NoShame Films Explores the Horrors of War in January
NoShame Films have announced the Region 1 DVD release of two commanding films about lives during wartime that viewers will find unlikely to ever forget. Available from 31st January 2006 priced at $29.95 each are...
MASSACRE IN ROME
Special edition 2-disc DVD with never-before-seen exclusive extras!
Torn from the pages of history comes the true account of one of the most devastating massacres in the chronicles of modern warfare.
March 1944. With the fortunes of war turning against the Third Reich, Nazi-occupied Rome is a hotbed of dissent and reaction from the growing resistance movement. When the Roman underground ambushes a column of SS military police, killing 33, the German High Command orders the execution of 10 Roman citizens for each of its fallen soldiers.
Massacre in Rome unites two of the greatest cinema icons of the 1960s. Marcello Mastroianni (LA DOLCE VITA, 8½) stars as Roman priest Pietro Antonelli, ordered by the Pope to collaborate with Nazi Lt. Colonel Herbert Kappler (Richard Burton, of WHO’S AFRAID OF VIRGINIA WOOLF? and THE ROBE), charged by Hitler with the duty of rounding up 330 civilians for execution. Dedicated to pacifism, Antonelli must choose whether to defy the Pope’s orders and aid the resistance or remain true to his vows and watch his countrymen slaughtered by the SS.
This Carlo Ponti production was the second film by director George Pan Cosmatos (TOMBSTONE, RAMBO: FIRST BLOOD PART II) and benefits from a tense, searing score from Oscar-nominated composer Ennio Morricone and a literate, fact-based script from Robert Katz, adapting his book. Massacre in Rome was filmed by veteran Italian cameraman Marcello Gatti (THE BATTLE OF ALGIERS) on location at the site of one of history’s most heinous war crimes.
Digitally remastered from the original 35mm interpositive, this deluxe 2-disc DVD from NoShame Films is presented in its original aspect ratio, in both English and Italian with improved English subtitles.
THE DESERT OF THE TARTARS
Includes exclusive CD soundtrack of Ennio Morricone’s score!
BEAU GESTE meets WAITING FOR GODOT in Valerio Zurlini’s haunting adaptation of renowned Italian writer Dino Buzzati’s controversial 1938 novel about life, honor, mystery, paranoia and death during wartime.
Infantry lieutenant Drogo (Jacques Perrin) is stationed at a remote desert garrison on the mist-shrouded border of the North Kingdom. Filling their days with endless drilling, the soldiers of Fortezza Bastiano spend the long nights wondering about an enemy no one has ever seen. As the days stretch into months, the strain of waiting for attack takes its toll on Drago’s comrades.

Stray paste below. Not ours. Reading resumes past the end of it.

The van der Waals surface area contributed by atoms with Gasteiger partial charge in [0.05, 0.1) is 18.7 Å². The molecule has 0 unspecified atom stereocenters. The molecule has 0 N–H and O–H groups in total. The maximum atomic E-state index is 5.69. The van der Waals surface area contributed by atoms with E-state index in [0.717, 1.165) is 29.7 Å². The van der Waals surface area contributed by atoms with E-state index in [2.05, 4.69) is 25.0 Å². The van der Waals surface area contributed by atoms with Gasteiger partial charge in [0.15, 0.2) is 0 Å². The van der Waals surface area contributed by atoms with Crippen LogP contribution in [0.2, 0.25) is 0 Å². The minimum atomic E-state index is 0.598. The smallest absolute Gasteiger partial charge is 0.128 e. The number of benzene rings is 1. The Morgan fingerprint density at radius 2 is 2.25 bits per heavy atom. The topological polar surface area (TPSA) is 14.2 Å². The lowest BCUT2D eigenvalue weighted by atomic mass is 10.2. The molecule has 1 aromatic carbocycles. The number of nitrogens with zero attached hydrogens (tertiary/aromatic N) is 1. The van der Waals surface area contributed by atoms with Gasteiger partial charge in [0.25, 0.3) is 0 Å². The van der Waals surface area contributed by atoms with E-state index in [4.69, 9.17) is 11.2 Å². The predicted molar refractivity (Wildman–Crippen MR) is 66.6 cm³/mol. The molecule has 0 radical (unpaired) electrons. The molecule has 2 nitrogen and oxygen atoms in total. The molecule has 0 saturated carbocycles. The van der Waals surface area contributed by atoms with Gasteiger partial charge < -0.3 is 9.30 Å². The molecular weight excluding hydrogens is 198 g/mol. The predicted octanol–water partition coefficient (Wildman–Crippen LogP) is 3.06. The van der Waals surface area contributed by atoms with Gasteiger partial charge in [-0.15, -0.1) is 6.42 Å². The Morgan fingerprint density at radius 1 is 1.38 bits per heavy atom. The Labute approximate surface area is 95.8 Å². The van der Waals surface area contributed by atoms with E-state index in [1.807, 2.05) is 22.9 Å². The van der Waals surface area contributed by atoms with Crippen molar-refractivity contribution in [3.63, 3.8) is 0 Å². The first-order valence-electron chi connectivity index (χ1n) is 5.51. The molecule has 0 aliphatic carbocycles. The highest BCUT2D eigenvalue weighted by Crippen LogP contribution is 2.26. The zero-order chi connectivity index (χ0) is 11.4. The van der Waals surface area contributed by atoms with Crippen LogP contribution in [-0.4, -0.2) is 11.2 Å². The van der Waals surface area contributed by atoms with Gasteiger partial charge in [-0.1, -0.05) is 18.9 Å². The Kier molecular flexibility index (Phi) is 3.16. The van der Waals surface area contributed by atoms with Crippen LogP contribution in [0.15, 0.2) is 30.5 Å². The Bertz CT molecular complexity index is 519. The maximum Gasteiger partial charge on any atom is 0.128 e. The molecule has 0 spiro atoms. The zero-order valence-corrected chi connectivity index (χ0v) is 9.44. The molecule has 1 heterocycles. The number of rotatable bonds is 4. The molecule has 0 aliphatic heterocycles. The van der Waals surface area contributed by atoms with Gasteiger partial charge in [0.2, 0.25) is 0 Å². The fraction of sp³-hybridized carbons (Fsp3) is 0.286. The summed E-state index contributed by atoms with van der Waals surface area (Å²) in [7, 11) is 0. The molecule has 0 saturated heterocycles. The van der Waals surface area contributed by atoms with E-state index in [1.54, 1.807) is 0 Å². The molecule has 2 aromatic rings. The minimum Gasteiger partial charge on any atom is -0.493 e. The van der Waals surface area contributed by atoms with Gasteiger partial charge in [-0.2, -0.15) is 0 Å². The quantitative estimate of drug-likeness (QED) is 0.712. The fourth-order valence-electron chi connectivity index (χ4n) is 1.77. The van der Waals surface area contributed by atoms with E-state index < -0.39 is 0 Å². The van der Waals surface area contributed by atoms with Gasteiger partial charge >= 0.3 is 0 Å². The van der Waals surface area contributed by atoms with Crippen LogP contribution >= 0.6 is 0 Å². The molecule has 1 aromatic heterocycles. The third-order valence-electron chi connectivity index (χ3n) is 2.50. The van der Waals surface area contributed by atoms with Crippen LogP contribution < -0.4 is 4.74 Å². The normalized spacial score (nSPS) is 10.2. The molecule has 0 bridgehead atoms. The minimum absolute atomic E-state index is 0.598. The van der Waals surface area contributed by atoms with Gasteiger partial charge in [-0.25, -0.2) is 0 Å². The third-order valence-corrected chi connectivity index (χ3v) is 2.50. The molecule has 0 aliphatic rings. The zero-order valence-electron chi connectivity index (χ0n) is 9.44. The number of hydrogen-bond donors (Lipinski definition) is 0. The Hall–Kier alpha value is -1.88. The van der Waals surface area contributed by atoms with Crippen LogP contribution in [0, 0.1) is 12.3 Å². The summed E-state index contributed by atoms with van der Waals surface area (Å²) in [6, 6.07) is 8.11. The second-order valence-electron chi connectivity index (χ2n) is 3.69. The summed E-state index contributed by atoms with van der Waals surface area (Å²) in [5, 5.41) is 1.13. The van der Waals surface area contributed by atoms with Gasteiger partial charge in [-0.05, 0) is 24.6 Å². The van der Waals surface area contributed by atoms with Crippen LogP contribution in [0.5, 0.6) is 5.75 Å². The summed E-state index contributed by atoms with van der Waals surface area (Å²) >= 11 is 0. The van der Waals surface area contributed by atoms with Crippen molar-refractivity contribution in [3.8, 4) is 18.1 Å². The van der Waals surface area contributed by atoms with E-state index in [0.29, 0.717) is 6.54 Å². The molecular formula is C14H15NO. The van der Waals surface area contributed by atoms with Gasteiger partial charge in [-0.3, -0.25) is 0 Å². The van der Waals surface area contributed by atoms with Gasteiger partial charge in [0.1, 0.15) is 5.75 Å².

Rarely screened outside Europe since its 1976 premiere, The Desert of the Tartars was the last film made by director Valerio Zurlini before his death in 1982, and features a legendary international cast including Vittorio Gasman (BIG DEAL ON MADONNA STREET), Giuliano Gemma (DAY OF ANGER), Max Von Sydow (THE EXORCIST), Jean-Louis Trintignant (THE CONFORMIST), Philippe Noiret (CINEMA PARADISO), Fernando Rey (THE FRENCH CONNECTION), and Francisco Rabal (SORCERER), with a subdued, evocative score by Oscar-nominated composer Ennio Morricone (THE UNTOUCHABLES, ONCE UPON A TIME IN THE WEST)
A multi-national co-production, The Desert of the Tartars makes atmospheric use of Iran’s 2000 year-old Bam Citadel, where Zurlini and crew filmed on the eve of the 1979 revolution that changed world politics forever. As timely now as the day it was made, The Desert of the Tartars is a study of the madness of warfare in the tradition of ALL QUIET ON THE WESTERN FRONT and APOCALYPSE NOW.
And as a special added bonus, NoShame’s DVD for THE DESERT OF THE TARTARS includes Ennio Morricone's haunting orchestral score as an exclusive bonus disc for this DVD special collector’s edition.
For The Desert of the Tartars the prolific Morricone has written one of his most atypical yet unforgettable film scores. Recently discovered in the EMI vaults, the stereo master tape prepared for the now rare 1976 soundtrack album has been utilized for this commemorative CD, digitally restored and remastered.